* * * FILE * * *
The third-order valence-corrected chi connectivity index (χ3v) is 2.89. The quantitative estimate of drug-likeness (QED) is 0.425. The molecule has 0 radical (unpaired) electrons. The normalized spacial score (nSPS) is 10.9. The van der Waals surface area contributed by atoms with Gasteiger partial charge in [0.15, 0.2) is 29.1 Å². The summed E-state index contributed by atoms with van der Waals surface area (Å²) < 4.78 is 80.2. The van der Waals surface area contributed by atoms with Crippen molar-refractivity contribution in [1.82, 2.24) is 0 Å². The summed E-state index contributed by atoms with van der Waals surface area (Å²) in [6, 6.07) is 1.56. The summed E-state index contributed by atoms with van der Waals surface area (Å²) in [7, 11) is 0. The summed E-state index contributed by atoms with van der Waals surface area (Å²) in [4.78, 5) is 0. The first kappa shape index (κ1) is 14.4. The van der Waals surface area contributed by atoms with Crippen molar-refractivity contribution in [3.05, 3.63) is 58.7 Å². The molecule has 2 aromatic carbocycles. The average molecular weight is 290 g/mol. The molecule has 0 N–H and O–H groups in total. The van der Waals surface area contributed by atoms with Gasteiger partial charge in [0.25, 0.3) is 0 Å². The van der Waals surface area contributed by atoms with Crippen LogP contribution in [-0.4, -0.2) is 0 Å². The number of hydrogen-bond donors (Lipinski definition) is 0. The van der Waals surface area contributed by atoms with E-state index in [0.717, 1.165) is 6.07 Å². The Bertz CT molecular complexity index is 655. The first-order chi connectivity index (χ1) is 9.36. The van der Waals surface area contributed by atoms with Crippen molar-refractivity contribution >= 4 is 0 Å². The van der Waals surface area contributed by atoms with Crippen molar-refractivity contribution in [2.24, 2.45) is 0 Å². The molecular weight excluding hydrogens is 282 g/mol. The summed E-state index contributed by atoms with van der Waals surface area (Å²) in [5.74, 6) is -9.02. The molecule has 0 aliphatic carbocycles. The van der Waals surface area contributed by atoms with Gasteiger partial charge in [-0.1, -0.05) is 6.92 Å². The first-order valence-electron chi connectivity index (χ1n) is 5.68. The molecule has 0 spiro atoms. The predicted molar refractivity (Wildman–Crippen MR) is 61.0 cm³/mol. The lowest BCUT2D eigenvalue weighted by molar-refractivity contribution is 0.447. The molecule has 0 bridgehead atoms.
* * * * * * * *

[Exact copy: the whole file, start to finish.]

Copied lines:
The third-order valence-corrected chi connectivity index (χ3v) is 2.89. The quantitative estimate of drug-likeness (QED) is 0.425. The molecule has 0 radical (unpaired) electrons. The normalized spacial score (nSPS) is 10.9. The van der Waals surface area contributed by atoms with Gasteiger partial charge in [0.15, 0.2) is 29.1 Å². The summed E-state index contributed by atoms with van der Waals surface area (Å²) < 4.78 is 80.2. The van der Waals surface area contributed by atoms with Crippen molar-refractivity contribution in [1.82, 2.24) is 0 Å². The summed E-state index contributed by atoms with van der Waals surface area (Å²) in [6, 6.07) is 1.56. The summed E-state index contributed by atoms with van der Waals surface area (Å²) in [7, 11) is 0. The summed E-state index contributed by atoms with van der Waals surface area (Å²) in [4.78, 5) is 0. The first kappa shape index (κ1) is 14.4. The van der Waals surface area contributed by atoms with Crippen molar-refractivity contribution in [3.05, 3.63) is 58.7 Å². The molecule has 2 aromatic carbocycles. The average molecular weight is 290 g/mol. The molecule has 0 N–H and O–H groups in total. The van der Waals surface area contributed by atoms with Gasteiger partial charge in [0.25, 0.3) is 0 Å². The van der Waals surface area contributed by atoms with Crippen LogP contribution in [-0.4, -0.2) is 0 Å². The number of hydrogen-bond donors (Lipinski definition) is 0. The van der Waals surface area contributed by atoms with E-state index in [0.717, 1.165) is 6.07 Å². The Bertz CT molecular complexity index is 655. The first-order chi connectivity index (χ1) is 9.36. The van der Waals surface area contributed by atoms with Crippen molar-refractivity contribution >= 4 is 0 Å². The van der Waals surface area contributed by atoms with Crippen molar-refractivity contribution in [2.24, 2.45) is 0 Å². The molecular weight excluding hydrogens is 282 g/mol. The summed E-state index contributed by atoms with van der Waals surface area (Å²) in [5.74, 6) is -9.02. The molecule has 0 aliphatic carbocycles. The van der Waals surface area contributed by atoms with Gasteiger partial charge in [-0.1, -0.05) is 6.92 Å². The first-order valence-electron chi connectivity index (χ1n) is 5.68. The molecule has 0 spiro atoms. The predicted molar refractivity (Wildman–Crippen MR) is 61.0 cm³/mol. The lowest BCUT2D eigenvalue weighted by molar-refractivity contribution is 0.447. The molecule has 0 bridgehead atoms.